I learned Gay Wedding Etiquette for consulting with Gay Couples while I was in Cancun. I was a guest speaker at a conference recently for Wedding & Event Proactive Professionals (WEPP) in Cancun, Mexico, 9/24-9/26/14. Another speaker was Roberto Ramirez. Roberto gave a presentation in Spanish. There were onsite translators who would listen to what each speaker was saying, and convert from Spanish to English and English to Spanish…we wore an earpiece where we could hear the translation.
I took a photo of the summary screen Roberto showed, see photo below. I would like to attempt to translate what it said, because it was good information…better than I have heard anyone else speaking on the subject present…most speakers talk about how to take advantage of this new market. I don’t mean take advantage in a mean way, but most speakers I have heard are sharing insights to help you market to this audience. Although some of Roberto’s message could be interpreted as “how to market to this audience” I felt it was so much more heartfelt and genuine than what I have heard from others.
1) Don’t make assumptions.
2) Avoid looking for perceptions of roles.
3) Be flexible in your perception of sub-cultures.
4) Avoid asking inappropriate questions of character.
5) It’s ridiculous to think a gay wedding is a typical wedding.
6) Use photos in your advertising depicting gay and lesbian couples; and make sure your
contracts contain language that is inclusive of all types, not just the “bride and groom” normal terminology.
7) Be flexible about traditions, gay tastes may differ substantially from heterosexual couples. Never refer to a normal wedding to a gay couple.
8) Make sure that all vendors know they will be working on a gay wedding. Roberto shared examples of vendors who were hired thinking they were shooting a traditional man/woman wedding and when they realized it was a gay wedding simply left saying they could not support a gay wedding…not everyone in this world is on board with gay and lesbian weddings, if they were, gay and lesbian weddings would be legal all over the world.
9) Don’t assume that gay/lesbian couples have the support of their families.
10) Ask instead of assuming, it is a gay wedding and many things may be done differently.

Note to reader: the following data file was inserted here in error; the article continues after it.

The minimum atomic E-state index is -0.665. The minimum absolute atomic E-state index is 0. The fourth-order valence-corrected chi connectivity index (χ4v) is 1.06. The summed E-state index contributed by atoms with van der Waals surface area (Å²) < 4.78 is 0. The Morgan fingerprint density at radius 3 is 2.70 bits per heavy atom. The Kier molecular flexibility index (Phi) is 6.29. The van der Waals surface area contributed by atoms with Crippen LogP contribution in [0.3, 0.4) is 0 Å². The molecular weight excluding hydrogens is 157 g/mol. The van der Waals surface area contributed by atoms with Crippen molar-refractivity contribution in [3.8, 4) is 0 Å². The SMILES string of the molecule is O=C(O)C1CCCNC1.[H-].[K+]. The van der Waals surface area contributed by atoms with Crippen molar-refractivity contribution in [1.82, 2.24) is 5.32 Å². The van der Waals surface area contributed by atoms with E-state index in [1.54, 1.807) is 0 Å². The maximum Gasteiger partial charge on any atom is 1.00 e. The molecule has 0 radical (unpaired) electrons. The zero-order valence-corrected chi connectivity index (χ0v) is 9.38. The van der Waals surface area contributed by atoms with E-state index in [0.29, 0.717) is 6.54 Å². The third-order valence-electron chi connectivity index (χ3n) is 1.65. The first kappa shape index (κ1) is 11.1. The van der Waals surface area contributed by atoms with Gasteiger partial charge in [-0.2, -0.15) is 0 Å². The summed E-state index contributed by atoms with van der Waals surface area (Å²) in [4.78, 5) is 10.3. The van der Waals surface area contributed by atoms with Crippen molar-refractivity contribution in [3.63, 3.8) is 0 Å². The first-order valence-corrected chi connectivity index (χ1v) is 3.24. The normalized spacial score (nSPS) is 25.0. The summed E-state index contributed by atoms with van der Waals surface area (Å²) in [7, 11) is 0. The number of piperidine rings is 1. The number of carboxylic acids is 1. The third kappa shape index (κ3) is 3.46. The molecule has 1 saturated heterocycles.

So to further explain some of the ideas listed above, don’t assume that two men will dress like grooms. Don’t assume there is a husband and a wife. Don’t assume two lesbians want to wear wedding gowns and carry bouquets. It is better to ask, who will wear or carry flowers? Roberto is an event planner, so much of his advise stems from event planning as opposed to flower choices, which is where I would come in.
As an event planner you’d think if you hired a photographer to shoot a wedding that they would show up and shoot the wedding, but Roberto shared that he hired a photographer who arrived and said he could not shoot a photo of two men kissing and left the job. I guess I can see both sides, you can’t force anyone to accept anything and thus, Roberto’s advise to make sure the vendors you hire know they are being hired for a gay wedding. He also shared that a bakery refused to make a wedding cake for a gay wedding…so the point he drove home was always tell your vendors up front they are being hired for a gay wedding.
Many gay couples don’t have the financial or emotional support of their families…some do, but some don’t. Again, don’t assume anything. Actually, these days, it seems like the “custom” of the parents of the bride paying for the wedding is anything but typical. Most couples and both their families pay for weddings these days.
A first dance may or may not be incorporated into the wedding. If it is, who dances? Who stands at the alter and who walks down the aisle? Maybe neither, perhaps both walk down the aisle together…again, you really need to ask these questions and not make assumptions.
Who will perform the ceremony? Make sure they know it is a gay wedding. Roberto shared that an officiate showed up for a gay wedding and hadn’t been told it was a gay wedding…when he arrived and found out it was a gay wedding, he left. He didn’t believe in gay marriage. Again, very important that your vendors know it is a gay wedding.
In his list of things to consider when planning a gay wedding, Roberto repeated over and over again not to ASSUME anything. It is important to ask questions. Ask open, non offensive questions. Don’t assume what they will wear, whether they will wear a boutonniere or carry a bouquet or have no flowers at all. Don’t assume how they will walk down the aisle, who will be invited, what type of ceremony they want, what type of food they will offer to their guests, what they will drink, what types of photos they want, what type of music they want, etc, etc, etc. NO ASSUMPTIONS!
I just wanted to share this with you because I thought it was helpful and respectful.
I’m sharing the photos below because I thought they were so touching…the first photo of two women shows so much emotion and excitement, love and happiness. The second photo I found on the internet and is attributed to sodahead.com.